A year ago, Keene Sen. Jay Kahn authored legislation, Senate Bill 170, that would let municipalities take out bonds to pay for improving broadband infrastructure. For years, cities and towns had been clamoring for that right, denied by a provision to state law pushed through by telecom lobbyists.

In fact, a year earlier, in his first term in the Senate, Kahn had taken aim at the loophole, just as others had before him. His effort to repeal the provision was defeated as, once again, the state’s major broadband providers argued that allowing municipal involvement in broadband would lead to disastrous results for taxpayers, and that, in any case, almost all the state had broadband service. Those arguments — specious as they were — once again succeeded. And those in areas with poor broadband service were left, again, to wonder what it would take for progress to reach them.

Kahn didn’t give up, though, nor did he settle for trying again what had failed several times. Instead, he went to executives from the telecoms and to lawmakers who had previously blocked the bonding legislation, and he asked what they would support.

The resulting SB 170, cosponsored by Keene Rep. John Bordenet, gave municipalities the ability to bond broadband projects, but only in partnership with private enterprises; and only in very underserved areas. In Keene, for example, the existing service, while lagging other cities, was deemed “adequate,” meaning the city cannot bond a broadband project.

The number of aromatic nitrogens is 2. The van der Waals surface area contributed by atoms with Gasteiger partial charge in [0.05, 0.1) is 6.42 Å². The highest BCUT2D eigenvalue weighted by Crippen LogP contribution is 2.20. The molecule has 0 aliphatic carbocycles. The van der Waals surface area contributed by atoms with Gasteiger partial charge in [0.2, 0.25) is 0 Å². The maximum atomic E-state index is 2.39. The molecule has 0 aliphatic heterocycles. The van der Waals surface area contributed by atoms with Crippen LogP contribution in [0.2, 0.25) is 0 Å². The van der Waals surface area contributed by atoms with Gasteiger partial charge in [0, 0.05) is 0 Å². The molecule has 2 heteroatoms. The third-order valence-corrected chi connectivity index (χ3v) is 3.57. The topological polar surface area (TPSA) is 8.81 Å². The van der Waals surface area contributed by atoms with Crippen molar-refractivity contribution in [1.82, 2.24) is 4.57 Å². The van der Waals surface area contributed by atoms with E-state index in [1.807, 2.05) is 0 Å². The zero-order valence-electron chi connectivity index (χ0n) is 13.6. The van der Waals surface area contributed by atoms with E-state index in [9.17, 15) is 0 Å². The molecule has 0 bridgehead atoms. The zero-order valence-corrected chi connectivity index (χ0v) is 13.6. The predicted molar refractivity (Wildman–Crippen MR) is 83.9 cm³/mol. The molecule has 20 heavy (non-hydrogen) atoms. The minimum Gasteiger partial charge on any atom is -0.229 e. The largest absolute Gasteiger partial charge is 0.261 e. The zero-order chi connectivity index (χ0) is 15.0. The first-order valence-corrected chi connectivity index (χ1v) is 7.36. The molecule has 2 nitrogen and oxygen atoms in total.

At the time, we were pleased to see some progress, but lamented the new law took only “baby steps” toward fixing the problem, which hinders the region’s economy, education and health care, among other issues.

But we underestimated the appeal of such public-private partnerships for the providers. Consolidated Communications, for one, immediately started work on a deal with officials from Chesterfield, under which the town will bond the infrastructure work to install broadband throughout the community. Consolidated (formerly FairPoint) will then pay off the bond, recouping its money — and eventually making a profit — by charging users a $10 or so additional monthly fee on their service.

Now Westmoreland is following suit, and already, several other communities in the region are investigating, or at least discussing, the option.

Further, in September, another legislative effort, SB 103, went into effect, allowing multi-town bonding projects. Kahn was again involved, along with Sen. Jeanne Dietsch of Peterborough and area Reps. Marjorie Porter and Craig Thompson.

The fight is not over; larger communities — those which the providers insist have “adequate” service, though they really don’t — still can’t participate. And it remains to be seen whether the towns that are taking action will be signing up for “better” service that itself will be outdated by the time they get access to it.

But something is better than nothing, in terms of progress, and if the activity we’ve seen since SB 170 was passed is any indication, there’s certainly movement on the issue, where there had been none.

So congratulations to Kahn and Co.: Though much remains to be done, what we termed a “baby step” has proven to be a considerable leap in moving the needle on broadband access locally.